Thank goodness for the “small minority” that “has recently been vociferous in its opposition to the widely supported programme of teaching of values from a Christian perspective in schools”. Hugh Dickey’s article moves me to make my voice heard as well.
On his first point, that the Christian teaching programme in schools is concerned with moral principles and values and not religious doctrine, if the “spiritual” issue included in the example given – that “God can comfort us in our sorrows” – is not religious doctrine, what is it?
And I’d like to ask, what comfort could the Christian God give that human individuals can’t give each other? I have a feeling the answer would open a big can of doctrinal worms.
On his second point, the high standards set for the teaching of the Christian programmes, one would expect no less for any New Zealand’s classroom, but that’s got nothing to do with my and others’ opposition.
Having a Christian-based values programme in schools is repugnant to me for two reasons: first, that it implies these values are somehow special to Christianity, whereas they are in fact human values.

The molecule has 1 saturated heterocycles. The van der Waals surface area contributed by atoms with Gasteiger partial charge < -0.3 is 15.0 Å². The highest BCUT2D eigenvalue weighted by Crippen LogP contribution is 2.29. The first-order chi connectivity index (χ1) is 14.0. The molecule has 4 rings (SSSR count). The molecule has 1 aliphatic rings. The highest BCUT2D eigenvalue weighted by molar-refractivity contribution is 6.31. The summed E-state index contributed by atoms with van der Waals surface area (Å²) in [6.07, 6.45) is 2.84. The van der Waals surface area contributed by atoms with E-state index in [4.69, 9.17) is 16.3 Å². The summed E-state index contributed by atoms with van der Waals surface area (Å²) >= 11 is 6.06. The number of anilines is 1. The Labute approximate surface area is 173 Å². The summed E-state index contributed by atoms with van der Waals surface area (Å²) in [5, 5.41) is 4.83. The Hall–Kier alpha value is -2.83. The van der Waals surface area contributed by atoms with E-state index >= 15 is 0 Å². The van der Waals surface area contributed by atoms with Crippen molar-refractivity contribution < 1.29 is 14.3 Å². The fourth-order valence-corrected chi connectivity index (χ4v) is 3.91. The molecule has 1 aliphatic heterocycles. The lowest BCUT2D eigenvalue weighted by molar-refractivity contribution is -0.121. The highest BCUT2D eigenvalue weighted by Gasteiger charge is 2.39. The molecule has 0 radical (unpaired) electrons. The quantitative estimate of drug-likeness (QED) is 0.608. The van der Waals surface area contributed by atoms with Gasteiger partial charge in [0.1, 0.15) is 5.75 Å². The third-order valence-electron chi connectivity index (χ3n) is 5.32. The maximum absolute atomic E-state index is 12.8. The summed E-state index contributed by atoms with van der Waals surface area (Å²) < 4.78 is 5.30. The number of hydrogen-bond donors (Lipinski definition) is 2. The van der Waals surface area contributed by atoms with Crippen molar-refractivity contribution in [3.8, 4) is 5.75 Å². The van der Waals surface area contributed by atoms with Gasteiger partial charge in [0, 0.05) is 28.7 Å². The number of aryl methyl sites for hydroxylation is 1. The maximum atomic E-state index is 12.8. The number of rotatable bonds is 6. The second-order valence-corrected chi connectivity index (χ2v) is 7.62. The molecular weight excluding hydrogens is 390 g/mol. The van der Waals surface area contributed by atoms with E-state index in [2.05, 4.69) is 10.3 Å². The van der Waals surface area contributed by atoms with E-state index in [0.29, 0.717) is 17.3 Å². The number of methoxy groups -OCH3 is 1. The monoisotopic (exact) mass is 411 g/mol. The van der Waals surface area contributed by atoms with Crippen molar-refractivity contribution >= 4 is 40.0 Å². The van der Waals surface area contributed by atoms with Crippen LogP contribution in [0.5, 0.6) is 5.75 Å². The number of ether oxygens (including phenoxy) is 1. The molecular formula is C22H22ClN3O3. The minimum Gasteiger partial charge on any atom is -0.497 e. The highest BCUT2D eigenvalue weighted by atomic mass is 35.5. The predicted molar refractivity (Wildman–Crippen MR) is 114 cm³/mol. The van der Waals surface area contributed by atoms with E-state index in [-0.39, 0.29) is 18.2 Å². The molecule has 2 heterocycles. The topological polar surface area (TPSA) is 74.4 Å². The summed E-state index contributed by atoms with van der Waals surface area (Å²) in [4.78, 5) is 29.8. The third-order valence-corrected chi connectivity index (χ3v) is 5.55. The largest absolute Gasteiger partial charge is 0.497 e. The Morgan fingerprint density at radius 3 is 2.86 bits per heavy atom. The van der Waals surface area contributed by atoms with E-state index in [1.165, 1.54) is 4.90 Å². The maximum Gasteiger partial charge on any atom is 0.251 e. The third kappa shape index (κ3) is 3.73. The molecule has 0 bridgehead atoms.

They are espoused as worthwhile for human life as much by people outside of religious affiliation as those within it.
Secondly, the teaching of a fairy story as fact in our education system can’t be justified on any level. As far as I’m concerned it will remain a fairy story until the second coming, until born-again Jesus turns out the loaves and fishes in front of my very eyes, water into wine etc. I’d be willing to rethink things at that point.
Written By: Sheryl Whitecontinue to source article at nzherald.co.nz